When we found out that we were moving to Japan in the middle of this pregnancy, I was convinced it would be an adventure… what could be cooler than our baby starting out life as a little traveler! And while I still agree with that, I realize now that I underestimated the struggles that I would face. From the lack of shopping (and FPO shipping size limits) to the medical care options, it has given a bit of a different meaning to the word adventure! For what it’s worth, every person and every pregnancy is different – different levels of expectations, needs, wants, etc. so as a disclaimer, this is 100% just my personal experience!
One of the biggest challenges of having a baby in Japan is specific to living in Iwakuni. The hospital on base here is actually just a clinic so they do not deliver babies. They are building a larger clinic which eventually will have the capacity for OBGYN/labor and delivery but currently, if you are pregnant and stationed in Iwakuni, you are given three options:
1. Have your prenatal care then labor and deliver at Dr. Shoji’s, a Japanese clinic out in town.
2. Have your appointments at the clinic on base but deliver at the bigger traditional Japanese hospital, Iwakuni Clinical Care, out in town.
3. Have your appointments at the clinic on base until 34-38 weeks, and then travel 6 hours by bullet train to a different military base, Yokosuka, in Tokyo, to live at the Stork’s Nest until you deliver at the American hospital there on base.
I was scheduled for a meeting with the nurse on base to discuss my delivery options. There were so many things I had not even thought to consider when comparing the different options: Western vs Japanese meals, options for private rooms, required length of stay after delivery, even cultural things like whether or not circumcision was an option or if the dad would be allowed to hold the baby while in the hospital! While different people have different preferences and each option clearly has its own pros/cons, delivering at the American hospital in Tokyo was the clear answer for *me*.
Even though that was my chosen route, the clinic on base does not have the technology to do level 2 ultrasounds so instead of sending you all the way to Tokyo just for an anatomy scan, they send you out in town with a translator to the Japanese doctor, Dr. Shoji.
Back in Beaufort, we had the most amazing prenatal care (shout out to Riverside Womens Clinic). They were so sweet to us and even tried to tell the gender early at my last appointment before we left. Unfortunately, our little babe was uncooperative and we left without a clear answer. This meant anxiously counting the days until the 20 week anatomy scan! When the day finally rolled around, Rob took off work, we met our translator, and excitedly headed to the appointment. Anyone moving to Iwakuni with any thought of having a baby has probably heard of Dr. Shoji – he is 78 years old and has been delivering babies here for almost 50 years! After reading a million articles about him, it almost felt like we would be meeting a local celebrity. I even said to Rob on the drive over, “what if I end up loving this experience and want to deliver here?!” (haha!) The drive to his office itself is TERRIFYING – you have to cross a tiny bridge and then travel down an even tighter road that you are convinced cannot possibly be two way traffic (but it is!). When we arrived, the translator handled all of the check in process/paperwork for us.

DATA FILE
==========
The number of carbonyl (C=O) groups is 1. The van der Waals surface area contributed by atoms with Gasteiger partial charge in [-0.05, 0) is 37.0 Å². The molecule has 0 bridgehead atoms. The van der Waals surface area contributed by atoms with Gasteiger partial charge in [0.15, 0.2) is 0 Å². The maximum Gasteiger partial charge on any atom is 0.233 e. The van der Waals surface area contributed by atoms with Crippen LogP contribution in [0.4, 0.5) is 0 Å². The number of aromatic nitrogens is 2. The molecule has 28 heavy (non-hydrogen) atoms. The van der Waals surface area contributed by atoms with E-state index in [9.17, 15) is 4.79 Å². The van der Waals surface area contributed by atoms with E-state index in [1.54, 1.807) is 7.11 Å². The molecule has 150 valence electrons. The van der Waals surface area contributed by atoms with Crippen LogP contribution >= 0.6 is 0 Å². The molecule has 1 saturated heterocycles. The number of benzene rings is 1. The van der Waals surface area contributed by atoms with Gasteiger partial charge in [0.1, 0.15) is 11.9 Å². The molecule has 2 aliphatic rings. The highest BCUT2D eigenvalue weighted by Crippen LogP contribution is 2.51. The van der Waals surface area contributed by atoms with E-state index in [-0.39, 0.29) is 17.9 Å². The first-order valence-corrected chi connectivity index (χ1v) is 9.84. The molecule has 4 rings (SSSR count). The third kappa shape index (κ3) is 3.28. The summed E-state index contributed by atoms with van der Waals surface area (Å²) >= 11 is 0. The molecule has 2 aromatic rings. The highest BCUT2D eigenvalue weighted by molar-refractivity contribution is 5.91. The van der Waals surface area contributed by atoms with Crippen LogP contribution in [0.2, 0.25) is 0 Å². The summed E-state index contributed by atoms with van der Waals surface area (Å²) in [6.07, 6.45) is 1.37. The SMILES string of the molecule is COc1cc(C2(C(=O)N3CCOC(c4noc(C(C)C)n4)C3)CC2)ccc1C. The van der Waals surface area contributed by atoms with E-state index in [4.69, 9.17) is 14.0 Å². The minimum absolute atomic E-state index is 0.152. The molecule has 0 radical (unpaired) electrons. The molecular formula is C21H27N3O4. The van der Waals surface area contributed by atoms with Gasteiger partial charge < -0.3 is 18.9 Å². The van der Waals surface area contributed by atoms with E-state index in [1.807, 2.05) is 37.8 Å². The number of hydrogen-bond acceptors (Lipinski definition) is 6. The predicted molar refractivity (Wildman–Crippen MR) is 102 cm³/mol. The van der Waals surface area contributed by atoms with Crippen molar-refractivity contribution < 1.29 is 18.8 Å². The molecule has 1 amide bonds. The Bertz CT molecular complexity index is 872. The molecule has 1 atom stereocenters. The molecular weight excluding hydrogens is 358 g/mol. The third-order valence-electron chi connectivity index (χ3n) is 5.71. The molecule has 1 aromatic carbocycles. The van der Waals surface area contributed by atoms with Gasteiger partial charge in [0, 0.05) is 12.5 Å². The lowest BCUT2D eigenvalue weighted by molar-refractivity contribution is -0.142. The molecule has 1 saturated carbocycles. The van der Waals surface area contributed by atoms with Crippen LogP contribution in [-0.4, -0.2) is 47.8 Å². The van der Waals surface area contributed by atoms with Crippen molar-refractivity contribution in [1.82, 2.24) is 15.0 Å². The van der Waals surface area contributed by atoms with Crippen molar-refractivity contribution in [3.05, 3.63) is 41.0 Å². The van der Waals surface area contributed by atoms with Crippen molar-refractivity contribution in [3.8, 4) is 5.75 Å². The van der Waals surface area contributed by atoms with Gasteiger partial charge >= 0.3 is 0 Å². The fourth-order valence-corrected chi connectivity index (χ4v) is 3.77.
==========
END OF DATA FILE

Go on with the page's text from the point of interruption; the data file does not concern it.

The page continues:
We were taken back to the exam room and this is when expectations vs reality started to set in. I had talked with so many friends about what to expect from the anatomy scan and everyone pretty much told me the same things: get excited to see the baby actually looking like a baby, the doctor will show/measure/explain all the parts and carefully analyze everything to make sure it is all progressing correctly, it will be much longer than your past ultrasounds, you will get a bunch of great pictures/find out the gender/it will be one of your most exciting appointment. I couldn’t wait! As it turned out, my ultrasound was a total of about five minutes and maybe ten words. “Size okay. Weight okay. Any questions?” were the only things that the doctor had the translator tell me. Not a single detail or smile. Shocked, I asked (through the translator) “Is it a boy or a girl?” to which he replied firmly “I do not know. Any other questions?”. I was stunned…too stunned to even think clearly. He handed Rob one single picture from the ultrasound, we walked to the car, and I immediately burst into tears. That was my chance. I was already having a baby in a foreign country; I had no interest in the gender being a surprise. I was devastated. While I read tons of people who loved this sweet old man and had great experiences, I found the entire experience so cold and so far from what I had envisioned. I kept telling myself that this would make a funny story one day but it was hard to keep that perspective while feeling so disappointed at the time. Maybe he just did not like my brightly colored outfit or big personality HAHA 😉 While I love living here and experiencing the different culture, this appointment confirmed that embracing it to the point of medical care and having my first baby out in town is not the best fit for me.